• Turn (Left or Right): Rotate your vehicle up to 90 degrees to the left or right, as the command dictates.
  • Adjust Speed: Increase or decrease your vehicle’s speed up to a number of units equal to that vehicle’s Acceleration stat, but no lower than 0 and no higher than its Max Speed.
  • Activate Special: Use the vehicle’s special ability, as listed on its control sheet.


Move Vehicles

After you resolve a vehicle’s command counter, you must move that vehicle forward a number of spaces equal its current speed.

Because the spaces are various shapes and sizes, you may be able to move “forward” into multiple spaces. That’s fine; just pick one.

If the only way forward is into blocking terrain, the vehicle takes 1 damage, “bounces” back out of that space, and stops.

When you’re done dealing with a vehicle, pick up its command counter.

End of Round

When there are no more command counters on the board, the round is over. The role of first player rotates to the right and a new round begins.


If your vehicle moves into a space that’s occupied by another vehicle, it has a collision. Collisions are resolved depending on what types of vehicles are colliding:

  • Truck vs. Car: Car takes 1 damage from being rammed by the heavier vehicle.
  • Car vs. Motorcycle: Motorcycle takes 1 damage from being rammed by the heavier vehicle.
  • Motorcycle vs. Truck: Truck takes 1 damage from nimble motorcyclist with a submachine gun.
  • Mirror Match: If a vehicle collides with another vehicle of the same type, neither vehicle takes damage, but the non-active vehicle (the “collidee” if you will) is bumped into the next space over.

Yes, this is the rock-paper-scissors aspect of the game. Realistic? Not at all. But it’s fast and somewhat strategic.

Game End and Winning

When you have a rally counter from each rally point on each of your vehicles, you win!

Analysis: Game Design Challenges

  • Space Race: You’ll note there’s no mockup for the board with this post. I started to sketch something up and realized that if I wanted to do it right, it was going to take way more time than I could afford to spend on a blog post. If I got it wrong, I could see the game crashing to a halt as players try to figure out vehicle turns and movement in irregular spaces.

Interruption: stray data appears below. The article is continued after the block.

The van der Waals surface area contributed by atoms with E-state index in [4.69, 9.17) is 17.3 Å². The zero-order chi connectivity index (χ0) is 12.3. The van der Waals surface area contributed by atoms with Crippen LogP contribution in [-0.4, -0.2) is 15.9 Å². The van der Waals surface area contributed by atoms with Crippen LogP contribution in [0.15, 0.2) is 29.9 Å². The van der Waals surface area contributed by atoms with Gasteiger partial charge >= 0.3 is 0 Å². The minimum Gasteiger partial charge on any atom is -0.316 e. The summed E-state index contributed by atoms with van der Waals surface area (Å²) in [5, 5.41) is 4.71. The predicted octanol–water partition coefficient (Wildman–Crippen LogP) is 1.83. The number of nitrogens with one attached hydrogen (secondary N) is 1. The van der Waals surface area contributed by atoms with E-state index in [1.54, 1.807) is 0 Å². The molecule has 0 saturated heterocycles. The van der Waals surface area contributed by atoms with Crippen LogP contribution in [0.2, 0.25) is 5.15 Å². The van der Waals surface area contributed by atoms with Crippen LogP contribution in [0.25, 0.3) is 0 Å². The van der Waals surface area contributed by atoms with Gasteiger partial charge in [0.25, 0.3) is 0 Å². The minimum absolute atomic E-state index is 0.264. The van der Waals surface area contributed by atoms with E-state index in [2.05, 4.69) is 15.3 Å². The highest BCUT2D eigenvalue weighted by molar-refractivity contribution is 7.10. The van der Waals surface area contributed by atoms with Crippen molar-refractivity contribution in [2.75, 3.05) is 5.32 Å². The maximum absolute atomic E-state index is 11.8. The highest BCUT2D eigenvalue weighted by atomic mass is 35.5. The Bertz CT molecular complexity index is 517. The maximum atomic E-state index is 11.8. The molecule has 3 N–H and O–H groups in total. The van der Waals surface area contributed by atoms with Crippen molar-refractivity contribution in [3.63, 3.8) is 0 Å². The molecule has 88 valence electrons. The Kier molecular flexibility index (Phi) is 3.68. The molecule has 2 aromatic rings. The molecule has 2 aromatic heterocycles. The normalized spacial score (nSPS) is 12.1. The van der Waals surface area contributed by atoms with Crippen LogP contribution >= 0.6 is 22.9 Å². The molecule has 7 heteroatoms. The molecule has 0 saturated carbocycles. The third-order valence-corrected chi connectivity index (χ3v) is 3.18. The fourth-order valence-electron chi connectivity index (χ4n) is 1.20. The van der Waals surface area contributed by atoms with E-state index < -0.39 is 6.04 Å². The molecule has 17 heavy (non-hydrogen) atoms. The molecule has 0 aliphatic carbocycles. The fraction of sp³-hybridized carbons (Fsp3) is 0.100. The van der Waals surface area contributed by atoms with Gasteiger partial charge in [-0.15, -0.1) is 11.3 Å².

• Simply Too Simple: While maneuvering on the board feels like it could be cumbersome, the rest of the game feels like it might not offer sufficient depth. Are three initiative levels sufficient? Do you have enough meaningful choices with just four commands? Are vehicle collisions too simple to be fun? Since these are pretty subjective issues, there’s no way to know without testing.
  • Moar Carrrzz PLZ!: With the simplicity of the system, you could probably have more vehicles on the board. But I’d rather see if it works with three before raising the count to six or 12.

Analysis: High Points

  • RPS Combat: I really like the speed and simplicity of the rock-paper-scissors combat. It puts the emphasis on the tactical planning side of the game, and keeps the actual combat resolution quick and clean.
  • Rally Counters: It’s a simple thing, but I like the system of rally points and counters. I’m sure it’s been done before, but I haven’t seen it, and it captures the feel of a race without forcing players to drive around a looping track.
  • Or Maybe Simple Enough: I do like the basic simplicity of the game. If playtesting shows that there are chunks of complexity, it might be worth simplifying those aspects in order to make the whole game 30 percent more “beer and pretzels.” Because while the market has had plenty of vehicular combat games, none of them are particularly fast-playing.

Well, this is probably the most ambitious of the random games so far. Maybe next week I’ll do a tic-tac-toe variant. Guess we’ll see what the fates have in store.